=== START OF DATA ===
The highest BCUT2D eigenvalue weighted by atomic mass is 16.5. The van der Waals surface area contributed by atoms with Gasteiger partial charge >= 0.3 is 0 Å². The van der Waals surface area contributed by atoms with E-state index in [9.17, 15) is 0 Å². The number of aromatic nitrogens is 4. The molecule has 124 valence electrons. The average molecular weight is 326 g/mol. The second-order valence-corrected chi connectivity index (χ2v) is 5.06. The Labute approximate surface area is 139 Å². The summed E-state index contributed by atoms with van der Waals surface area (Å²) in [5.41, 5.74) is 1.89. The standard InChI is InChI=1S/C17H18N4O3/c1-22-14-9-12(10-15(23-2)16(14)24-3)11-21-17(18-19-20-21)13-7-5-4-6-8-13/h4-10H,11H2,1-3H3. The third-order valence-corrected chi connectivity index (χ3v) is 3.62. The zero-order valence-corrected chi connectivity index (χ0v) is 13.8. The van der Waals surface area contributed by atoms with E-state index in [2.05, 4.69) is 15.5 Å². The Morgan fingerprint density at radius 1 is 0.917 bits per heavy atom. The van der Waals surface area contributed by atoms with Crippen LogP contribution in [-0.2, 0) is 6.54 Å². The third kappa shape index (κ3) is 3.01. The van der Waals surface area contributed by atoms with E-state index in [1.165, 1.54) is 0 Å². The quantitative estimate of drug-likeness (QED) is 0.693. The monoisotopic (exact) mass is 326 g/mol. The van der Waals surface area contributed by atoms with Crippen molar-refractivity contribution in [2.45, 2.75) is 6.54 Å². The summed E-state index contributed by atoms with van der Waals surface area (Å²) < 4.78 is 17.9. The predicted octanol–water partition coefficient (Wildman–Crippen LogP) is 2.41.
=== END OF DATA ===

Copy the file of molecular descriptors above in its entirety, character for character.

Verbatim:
The highest BCUT2D eigenvalue weighted by atomic mass is 16.5. The van der Waals surface area contributed by atoms with Gasteiger partial charge >= 0.3 is 0 Å². The van der Waals surface area contributed by atoms with E-state index in [9.17, 15) is 0 Å². The number of aromatic nitrogens is 4. The molecule has 124 valence electrons. The average molecular weight is 326 g/mol. The second-order valence-corrected chi connectivity index (χ2v) is 5.06. The Labute approximate surface area is 139 Å². The summed E-state index contributed by atoms with van der Waals surface area (Å²) in [5.41, 5.74) is 1.89. The standard InChI is InChI=1S/C17H18N4O3/c1-22-14-9-12(10-15(23-2)16(14)24-3)11-21-17(18-19-20-21)13-7-5-4-6-8-13/h4-10H,11H2,1-3H3. The third-order valence-corrected chi connectivity index (χ3v) is 3.62. The zero-order valence-corrected chi connectivity index (χ0v) is 13.8. The van der Waals surface area contributed by atoms with E-state index in [2.05, 4.69) is 15.5 Å². The Morgan fingerprint density at radius 1 is 0.917 bits per heavy atom. The van der Waals surface area contributed by atoms with Crippen LogP contribution in [-0.2, 0) is 6.54 Å². The third kappa shape index (κ3) is 3.01. The van der Waals surface area contributed by atoms with E-state index in [1.165, 1.54) is 0 Å². The quantitative estimate of drug-likeness (QED) is 0.693. The monoisotopic (exact) mass is 326 g/mol. The van der Waals surface area contributed by atoms with Crippen molar-refractivity contribution in [2.45, 2.75) is 6.54 Å². The summed E-state index contributed by atoms with van der Waals surface area (Å²) < 4.78 is 17.9. The predicted octanol–water partition coefficient (Wildman–Crippen LogP) is 2.41.